Mutation

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Mutation

  1. 1. Mutation• A change in the DNA molecule• Process which produces changes in the DNA that may be inherited.
  2. 2. Mutagenicity• = mutagenic activity of a compound• Mutagenic compound = a compound that causes mutation• Mutations in certain genes could lead to malignant transformation of the cell.• Many mutagens are supposed to be carcinogenic.
  3. 3. Mutations Defined1. A mutation is a change in a DNA base-pair or a chromosome. a. Somatic mutations affect only the individual in which they arise. b. Germ-line mutations alter gametes, affecting the next generation.2. Mutations are quantified in two different ways: a. Mutation rate is the probability of a particular kind of mutation as a function of time (e.g., number per gene per generation). b. Mutation frequency is number of times a particular mutation occurs in proportion to the number of cells or individuals in a population (e.g., number per 100,000 organisms).台大農藝系 遺傳學 601 20000 Chapter 19 slide 3
  4. 4. Types of Point Mutations1. There are two general categories of point mutations: base-pair substitutions and base-pair deletions or insertions.2. A base-pair substitution replaces 1 base-pair with another. There are two types (Figure 19.3): a. Transitions convert a purine-pyrimidine pair to the other purine- pyrimidine pair (e.g., AT to GC or TA to CG). b. Transversions convert a purine-pyrimidine pair to a pyrimidine-purine pair (e.g., AT to TA, or AT to CG).3. Base-pair substitutions in ORFs are also defined by their effect on the protein sequence. Effects vary from none to severe. a. Nonsense mutations change a codon in the ORF to a stop (nonsense) codon, resulting in premature termination of translation, and a truncated (often nonfunctional) protein (Figure 19.4).台大農藝系 遺傳學 601 20000 Chapter 19 slide 4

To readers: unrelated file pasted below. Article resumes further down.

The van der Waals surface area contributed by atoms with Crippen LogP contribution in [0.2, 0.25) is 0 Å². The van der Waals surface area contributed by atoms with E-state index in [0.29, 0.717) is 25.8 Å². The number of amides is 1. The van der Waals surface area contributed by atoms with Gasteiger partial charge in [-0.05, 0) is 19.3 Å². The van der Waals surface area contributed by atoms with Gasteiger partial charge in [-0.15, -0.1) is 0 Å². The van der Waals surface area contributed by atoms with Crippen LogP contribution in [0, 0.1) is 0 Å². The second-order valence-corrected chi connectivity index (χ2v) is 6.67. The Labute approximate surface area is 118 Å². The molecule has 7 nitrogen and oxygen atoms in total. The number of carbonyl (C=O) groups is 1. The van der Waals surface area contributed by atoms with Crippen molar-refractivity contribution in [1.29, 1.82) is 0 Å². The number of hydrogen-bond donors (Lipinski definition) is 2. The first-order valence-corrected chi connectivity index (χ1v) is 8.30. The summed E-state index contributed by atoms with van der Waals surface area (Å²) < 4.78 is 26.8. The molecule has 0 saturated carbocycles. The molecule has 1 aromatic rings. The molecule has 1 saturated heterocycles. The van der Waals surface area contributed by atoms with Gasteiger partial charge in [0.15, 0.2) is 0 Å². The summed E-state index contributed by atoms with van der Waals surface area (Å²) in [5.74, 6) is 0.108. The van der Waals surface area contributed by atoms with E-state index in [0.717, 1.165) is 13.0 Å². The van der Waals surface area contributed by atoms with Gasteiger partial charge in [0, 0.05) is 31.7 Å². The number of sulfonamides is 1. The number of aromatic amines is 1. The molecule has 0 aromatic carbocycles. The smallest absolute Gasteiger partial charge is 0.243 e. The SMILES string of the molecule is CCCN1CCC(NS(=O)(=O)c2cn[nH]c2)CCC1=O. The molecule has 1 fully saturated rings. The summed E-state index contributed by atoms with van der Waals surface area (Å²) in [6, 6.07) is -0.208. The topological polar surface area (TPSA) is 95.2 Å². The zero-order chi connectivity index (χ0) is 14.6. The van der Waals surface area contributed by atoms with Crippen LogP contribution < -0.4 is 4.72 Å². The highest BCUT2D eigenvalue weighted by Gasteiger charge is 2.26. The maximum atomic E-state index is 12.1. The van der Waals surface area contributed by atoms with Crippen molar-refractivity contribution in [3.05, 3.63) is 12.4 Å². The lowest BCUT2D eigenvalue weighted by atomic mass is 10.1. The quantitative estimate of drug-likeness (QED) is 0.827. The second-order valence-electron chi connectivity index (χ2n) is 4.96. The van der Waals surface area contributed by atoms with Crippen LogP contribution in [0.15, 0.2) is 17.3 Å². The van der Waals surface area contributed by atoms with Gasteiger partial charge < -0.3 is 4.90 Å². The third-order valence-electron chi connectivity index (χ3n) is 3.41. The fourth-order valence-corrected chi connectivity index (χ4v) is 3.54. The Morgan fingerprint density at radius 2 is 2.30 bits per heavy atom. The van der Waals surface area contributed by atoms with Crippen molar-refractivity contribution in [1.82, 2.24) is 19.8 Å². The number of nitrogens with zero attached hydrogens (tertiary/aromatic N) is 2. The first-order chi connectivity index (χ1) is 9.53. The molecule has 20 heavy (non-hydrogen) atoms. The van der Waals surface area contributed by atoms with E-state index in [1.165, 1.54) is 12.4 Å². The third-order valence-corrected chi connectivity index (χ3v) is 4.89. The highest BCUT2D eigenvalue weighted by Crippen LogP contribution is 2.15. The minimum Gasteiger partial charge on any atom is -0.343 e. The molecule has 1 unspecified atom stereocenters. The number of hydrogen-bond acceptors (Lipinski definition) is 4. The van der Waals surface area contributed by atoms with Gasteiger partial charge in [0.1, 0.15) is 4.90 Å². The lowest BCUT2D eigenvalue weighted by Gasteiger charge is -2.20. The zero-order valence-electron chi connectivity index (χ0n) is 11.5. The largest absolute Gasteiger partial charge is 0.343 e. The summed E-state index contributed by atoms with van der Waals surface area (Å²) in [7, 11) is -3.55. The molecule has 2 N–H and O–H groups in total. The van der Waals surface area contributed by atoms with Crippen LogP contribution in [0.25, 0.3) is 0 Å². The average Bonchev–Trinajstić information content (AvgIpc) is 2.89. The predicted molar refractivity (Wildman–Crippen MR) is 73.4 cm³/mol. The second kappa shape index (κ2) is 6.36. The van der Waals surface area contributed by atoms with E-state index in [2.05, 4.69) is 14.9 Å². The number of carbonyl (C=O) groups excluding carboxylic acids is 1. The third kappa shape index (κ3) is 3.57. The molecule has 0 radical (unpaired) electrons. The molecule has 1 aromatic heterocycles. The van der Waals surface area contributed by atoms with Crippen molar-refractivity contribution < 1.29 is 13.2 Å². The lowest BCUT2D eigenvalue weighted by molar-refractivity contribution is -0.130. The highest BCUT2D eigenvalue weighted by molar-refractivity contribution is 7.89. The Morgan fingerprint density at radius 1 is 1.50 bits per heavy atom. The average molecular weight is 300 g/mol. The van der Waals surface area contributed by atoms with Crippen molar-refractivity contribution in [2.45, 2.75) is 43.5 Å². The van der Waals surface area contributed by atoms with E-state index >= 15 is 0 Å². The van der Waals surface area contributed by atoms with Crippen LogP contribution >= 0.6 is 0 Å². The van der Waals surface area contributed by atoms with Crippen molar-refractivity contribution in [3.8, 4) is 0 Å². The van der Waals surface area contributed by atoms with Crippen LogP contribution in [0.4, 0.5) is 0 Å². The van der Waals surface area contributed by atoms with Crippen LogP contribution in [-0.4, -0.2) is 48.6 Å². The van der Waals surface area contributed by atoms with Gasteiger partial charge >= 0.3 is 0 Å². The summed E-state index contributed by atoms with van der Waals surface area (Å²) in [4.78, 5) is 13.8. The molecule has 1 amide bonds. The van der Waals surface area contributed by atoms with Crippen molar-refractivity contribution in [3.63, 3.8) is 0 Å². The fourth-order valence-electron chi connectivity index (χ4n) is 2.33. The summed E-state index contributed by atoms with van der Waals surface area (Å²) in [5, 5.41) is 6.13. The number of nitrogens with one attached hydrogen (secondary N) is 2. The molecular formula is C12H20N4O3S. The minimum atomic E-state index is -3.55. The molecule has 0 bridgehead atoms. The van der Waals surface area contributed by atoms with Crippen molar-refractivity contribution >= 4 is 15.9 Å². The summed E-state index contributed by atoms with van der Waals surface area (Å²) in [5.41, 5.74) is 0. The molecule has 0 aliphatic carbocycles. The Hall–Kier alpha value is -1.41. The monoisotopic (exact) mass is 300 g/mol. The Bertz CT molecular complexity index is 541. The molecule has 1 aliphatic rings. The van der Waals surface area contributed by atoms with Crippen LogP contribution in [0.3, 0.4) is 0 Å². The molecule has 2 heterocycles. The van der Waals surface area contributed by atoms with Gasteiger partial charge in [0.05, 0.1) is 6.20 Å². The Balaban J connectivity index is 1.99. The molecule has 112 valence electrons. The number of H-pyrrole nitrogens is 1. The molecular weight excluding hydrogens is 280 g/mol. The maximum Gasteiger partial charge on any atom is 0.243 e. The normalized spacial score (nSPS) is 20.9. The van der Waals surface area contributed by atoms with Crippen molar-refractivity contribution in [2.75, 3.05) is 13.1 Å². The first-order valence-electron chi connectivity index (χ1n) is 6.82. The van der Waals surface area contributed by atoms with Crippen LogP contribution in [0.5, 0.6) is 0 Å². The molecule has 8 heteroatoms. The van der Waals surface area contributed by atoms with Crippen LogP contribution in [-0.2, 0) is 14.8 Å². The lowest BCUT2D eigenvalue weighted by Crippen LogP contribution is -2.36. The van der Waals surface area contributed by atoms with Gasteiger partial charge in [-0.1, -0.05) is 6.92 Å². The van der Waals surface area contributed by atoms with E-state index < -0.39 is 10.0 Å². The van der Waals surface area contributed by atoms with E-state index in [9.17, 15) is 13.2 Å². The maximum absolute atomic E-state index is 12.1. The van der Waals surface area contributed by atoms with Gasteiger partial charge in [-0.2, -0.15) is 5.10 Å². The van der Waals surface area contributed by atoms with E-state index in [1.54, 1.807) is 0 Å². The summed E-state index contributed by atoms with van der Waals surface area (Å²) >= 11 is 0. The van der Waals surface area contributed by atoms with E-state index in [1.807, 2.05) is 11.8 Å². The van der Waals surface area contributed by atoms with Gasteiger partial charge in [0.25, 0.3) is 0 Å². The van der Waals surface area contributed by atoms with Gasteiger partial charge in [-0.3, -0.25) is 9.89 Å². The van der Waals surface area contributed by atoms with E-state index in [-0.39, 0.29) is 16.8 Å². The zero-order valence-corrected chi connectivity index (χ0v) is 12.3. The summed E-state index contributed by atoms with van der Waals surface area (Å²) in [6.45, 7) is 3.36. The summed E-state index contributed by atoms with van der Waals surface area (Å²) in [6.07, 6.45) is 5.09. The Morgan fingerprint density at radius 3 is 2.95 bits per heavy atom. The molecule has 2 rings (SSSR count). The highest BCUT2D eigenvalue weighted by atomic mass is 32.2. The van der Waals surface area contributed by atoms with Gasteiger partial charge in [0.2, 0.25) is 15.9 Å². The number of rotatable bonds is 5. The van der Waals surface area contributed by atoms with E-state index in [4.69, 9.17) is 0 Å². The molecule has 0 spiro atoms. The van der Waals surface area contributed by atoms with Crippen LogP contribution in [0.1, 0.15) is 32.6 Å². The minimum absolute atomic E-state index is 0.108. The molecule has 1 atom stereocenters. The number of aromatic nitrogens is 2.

5. 5. Fig. 19.3a-d Types of base-pair substitution mutations 台大農藝系 遺傳學 601 20000 Chapter 19 slide 5Peter J. Russell, iGenetics: Copyright © Pearson Education, Inc., publishing as Benjamin Cummings.
  6. 6. Fig. 19.3e-g Types of base-pair substitution mutations 台大農藝系 遺傳學 601 20000 Chapter 19 slide 6Peter J. Russell, iGenetics: Copyright © Pearson Education, Inc., publishing as Benjamin Cummings.
  7. 7. Fig. 19.4 A nonsense mutation and its effect on translation 台大農藝系 遺傳學 601 20000 Chapter 19 slide 7Peter J. Russell, iGenetics: Copyright © Pearson Education, Inc., publishing as Benjamin Cummings.